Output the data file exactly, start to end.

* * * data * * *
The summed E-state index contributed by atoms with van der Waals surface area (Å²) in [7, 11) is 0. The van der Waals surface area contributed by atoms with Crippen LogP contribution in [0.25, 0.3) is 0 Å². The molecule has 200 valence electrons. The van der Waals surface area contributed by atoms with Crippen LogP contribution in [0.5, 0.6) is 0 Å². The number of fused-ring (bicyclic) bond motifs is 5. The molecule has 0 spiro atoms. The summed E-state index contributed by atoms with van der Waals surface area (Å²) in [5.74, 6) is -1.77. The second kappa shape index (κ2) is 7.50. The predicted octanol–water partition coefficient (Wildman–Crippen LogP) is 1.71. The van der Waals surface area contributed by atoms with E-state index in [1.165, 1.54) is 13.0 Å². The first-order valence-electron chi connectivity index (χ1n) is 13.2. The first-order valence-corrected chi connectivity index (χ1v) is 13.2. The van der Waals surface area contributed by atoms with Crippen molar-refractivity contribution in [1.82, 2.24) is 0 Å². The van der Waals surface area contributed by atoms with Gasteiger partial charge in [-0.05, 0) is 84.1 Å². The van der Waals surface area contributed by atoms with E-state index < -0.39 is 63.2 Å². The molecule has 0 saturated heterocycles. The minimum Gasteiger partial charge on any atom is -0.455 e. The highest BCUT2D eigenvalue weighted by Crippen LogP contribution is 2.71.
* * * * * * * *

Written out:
The summed E-state index contributed by atoms with van der Waals surface area (Å²) in [7, 11) is 0. The van der Waals surface area contributed by atoms with Crippen LogP contribution in [0.25, 0.3) is 0 Å². The molecule has 200 valence electrons. The van der Waals surface area contributed by atoms with Crippen LogP contribution in [0.5, 0.6) is 0 Å². The number of fused-ring (bicyclic) bond motifs is 5. The molecule has 0 spiro atoms. The summed E-state index contributed by atoms with van der Waals surface area (Å²) in [5.74, 6) is -1.77. The second kappa shape index (κ2) is 7.50. The predicted octanol–water partition coefficient (Wildman–Crippen LogP) is 1.71. The van der Waals surface area contributed by atoms with E-state index in [1.165, 1.54) is 13.0 Å². The first-order valence-electron chi connectivity index (χ1n) is 13.2. The first-order valence-corrected chi connectivity index (χ1v) is 13.2. The van der Waals surface area contributed by atoms with Crippen molar-refractivity contribution in [1.82, 2.24) is 0 Å². The van der Waals surface area contributed by atoms with Gasteiger partial charge in [-0.05, 0) is 84.1 Å². The van der Waals surface area contributed by atoms with E-state index < -0.39 is 63.2 Å². The molecule has 0 saturated heterocycles. The minimum Gasteiger partial charge on any atom is -0.455 e. The highest BCUT2D eigenvalue weighted by Crippen LogP contribution is 2.71.